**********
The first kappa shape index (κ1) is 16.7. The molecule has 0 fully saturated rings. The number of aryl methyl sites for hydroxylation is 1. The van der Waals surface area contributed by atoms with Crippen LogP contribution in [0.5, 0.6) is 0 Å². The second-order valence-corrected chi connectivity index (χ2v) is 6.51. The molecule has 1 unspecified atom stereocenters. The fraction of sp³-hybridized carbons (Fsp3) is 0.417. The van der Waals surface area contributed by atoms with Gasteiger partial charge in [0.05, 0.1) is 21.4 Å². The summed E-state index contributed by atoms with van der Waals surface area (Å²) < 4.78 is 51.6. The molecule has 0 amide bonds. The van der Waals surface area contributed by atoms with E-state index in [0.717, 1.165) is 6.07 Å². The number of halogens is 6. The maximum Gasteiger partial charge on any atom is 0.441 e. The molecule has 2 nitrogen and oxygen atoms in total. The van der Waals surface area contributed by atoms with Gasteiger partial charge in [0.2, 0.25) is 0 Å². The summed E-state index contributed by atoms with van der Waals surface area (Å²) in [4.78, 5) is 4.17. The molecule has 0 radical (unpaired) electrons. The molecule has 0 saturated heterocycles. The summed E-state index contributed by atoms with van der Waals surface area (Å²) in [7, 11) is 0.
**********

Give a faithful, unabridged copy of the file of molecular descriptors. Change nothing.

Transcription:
The first kappa shape index (κ1) is 16.7. The molecule has 0 fully saturated rings. The number of aryl methyl sites for hydroxylation is 1. The van der Waals surface area contributed by atoms with Crippen LogP contribution in [0.5, 0.6) is 0 Å². The second-order valence-corrected chi connectivity index (χ2v) is 6.51. The molecule has 1 unspecified atom stereocenters. The fraction of sp³-hybridized carbons (Fsp3) is 0.417. The van der Waals surface area contributed by atoms with Gasteiger partial charge in [0.05, 0.1) is 21.4 Å². The summed E-state index contributed by atoms with van der Waals surface area (Å²) < 4.78 is 51.6. The molecule has 0 amide bonds. The van der Waals surface area contributed by atoms with E-state index in [0.717, 1.165) is 6.07 Å². The number of halogens is 6. The maximum Gasteiger partial charge on any atom is 0.441 e. The molecule has 2 nitrogen and oxygen atoms in total. The van der Waals surface area contributed by atoms with Gasteiger partial charge in [0.2, 0.25) is 0 Å². The summed E-state index contributed by atoms with van der Waals surface area (Å²) in [4.78, 5) is 4.17. The molecule has 0 radical (unpaired) electrons. The molecule has 0 saturated heterocycles. The summed E-state index contributed by atoms with van der Waals surface area (Å²) in [7, 11) is 0.